Complainant and Respondent are in the business of selling mortgage leads.  Respondent’s use of the <> domain name to sell leads over the Internet indicates a bona fide offering of goods or services pursuant to Policy ¶ 4(c)(i), which demonstrates Respondent’s rights to and legitimate interests in the disputed domain name for purposes of Policy ¶ 4(a)(ii). See Verkaik v., D2001-1502 (WIPO March 19, 2002) (finding that Respondent’s use of the disputed domain name to make a bona fide offering of services bestowed rights and legitimate interests in the domain name); see also Bankinter S.A. v. BI Fin. Inc., D2000-0460 (WIPO Sept. 5, 2000) (“By September 1999, when first approached by the Complainant, the Respondent or its predecessors had used the <> website for almost 4 years, thus demonstrating ‘a bona fide offering of goods and services’”).


Respondent uses the term “leads” in the generic sense to refer to the sale of leads over the Internet.  Respondent’s use of the generic term “leads” establishes rights to and legitimate interests in the <> domain name under Policy ¶ 4(a)(ii). See Energy Source Inc. v. Your Energy Source, FA 96364 (Nat. Arb. Forum Feb. 19, 2001) (finding that Respondent has rights and legitimate interests in the domain name where “Respondent has persuasively shown that the domain name is comprised of generic and/or descriptive terms, and, in any event, is not exclusively associated with Complainant’s business”); see also CRS Tech. Corp. v. CondeNet, Inc., FA 93547 (Nat. Arb. Forum Mar. 28, 2000) (finding that “the first to register a domain name containing a generic or descriptive mark should prevail absent bad faith and a lack of legitimate interest").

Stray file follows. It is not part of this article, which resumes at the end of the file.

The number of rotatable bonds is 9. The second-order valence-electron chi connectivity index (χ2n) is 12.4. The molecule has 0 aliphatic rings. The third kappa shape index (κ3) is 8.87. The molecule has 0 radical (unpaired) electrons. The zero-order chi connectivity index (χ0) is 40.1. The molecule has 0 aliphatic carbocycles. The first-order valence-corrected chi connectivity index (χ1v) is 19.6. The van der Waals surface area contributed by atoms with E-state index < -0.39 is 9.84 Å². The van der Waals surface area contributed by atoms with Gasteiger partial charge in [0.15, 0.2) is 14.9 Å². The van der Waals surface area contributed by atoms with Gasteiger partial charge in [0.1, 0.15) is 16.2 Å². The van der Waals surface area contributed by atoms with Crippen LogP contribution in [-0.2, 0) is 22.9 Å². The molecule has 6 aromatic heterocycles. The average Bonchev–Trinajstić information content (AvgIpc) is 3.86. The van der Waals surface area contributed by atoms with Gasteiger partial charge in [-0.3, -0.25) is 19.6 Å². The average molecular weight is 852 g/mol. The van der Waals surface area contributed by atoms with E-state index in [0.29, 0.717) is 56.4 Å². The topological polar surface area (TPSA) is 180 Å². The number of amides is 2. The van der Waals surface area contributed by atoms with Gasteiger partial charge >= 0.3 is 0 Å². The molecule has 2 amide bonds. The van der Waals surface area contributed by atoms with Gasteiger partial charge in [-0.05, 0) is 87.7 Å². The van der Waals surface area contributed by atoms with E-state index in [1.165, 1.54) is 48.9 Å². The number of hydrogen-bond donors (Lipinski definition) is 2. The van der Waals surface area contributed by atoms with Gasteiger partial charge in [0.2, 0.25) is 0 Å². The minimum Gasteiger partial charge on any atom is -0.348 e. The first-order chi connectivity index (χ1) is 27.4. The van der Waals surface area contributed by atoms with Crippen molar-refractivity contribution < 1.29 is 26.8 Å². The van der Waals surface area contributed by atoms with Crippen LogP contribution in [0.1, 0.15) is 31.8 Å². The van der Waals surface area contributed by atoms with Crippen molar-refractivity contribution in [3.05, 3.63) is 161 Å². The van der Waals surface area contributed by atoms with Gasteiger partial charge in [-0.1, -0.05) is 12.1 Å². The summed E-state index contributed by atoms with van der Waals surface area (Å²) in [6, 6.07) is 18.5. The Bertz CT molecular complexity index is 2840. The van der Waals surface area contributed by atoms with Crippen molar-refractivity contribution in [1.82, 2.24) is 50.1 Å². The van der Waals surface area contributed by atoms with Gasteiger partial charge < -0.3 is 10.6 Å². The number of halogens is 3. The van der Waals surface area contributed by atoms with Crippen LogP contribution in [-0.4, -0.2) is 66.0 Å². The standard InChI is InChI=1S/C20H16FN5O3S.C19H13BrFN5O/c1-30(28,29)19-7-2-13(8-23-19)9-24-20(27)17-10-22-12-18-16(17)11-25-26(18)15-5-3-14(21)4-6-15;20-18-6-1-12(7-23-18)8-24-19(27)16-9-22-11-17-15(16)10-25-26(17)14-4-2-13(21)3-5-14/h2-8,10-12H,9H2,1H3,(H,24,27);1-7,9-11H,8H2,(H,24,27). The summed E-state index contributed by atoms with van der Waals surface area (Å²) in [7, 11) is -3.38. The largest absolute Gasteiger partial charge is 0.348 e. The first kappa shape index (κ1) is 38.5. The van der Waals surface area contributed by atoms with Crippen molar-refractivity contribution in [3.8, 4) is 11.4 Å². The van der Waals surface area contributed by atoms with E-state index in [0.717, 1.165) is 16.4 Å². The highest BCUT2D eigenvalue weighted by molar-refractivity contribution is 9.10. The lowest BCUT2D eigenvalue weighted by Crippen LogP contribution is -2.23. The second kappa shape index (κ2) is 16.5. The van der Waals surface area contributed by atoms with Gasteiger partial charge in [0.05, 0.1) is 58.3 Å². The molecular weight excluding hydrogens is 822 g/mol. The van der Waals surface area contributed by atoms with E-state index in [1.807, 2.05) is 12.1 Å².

Registration and Use in Bad Faith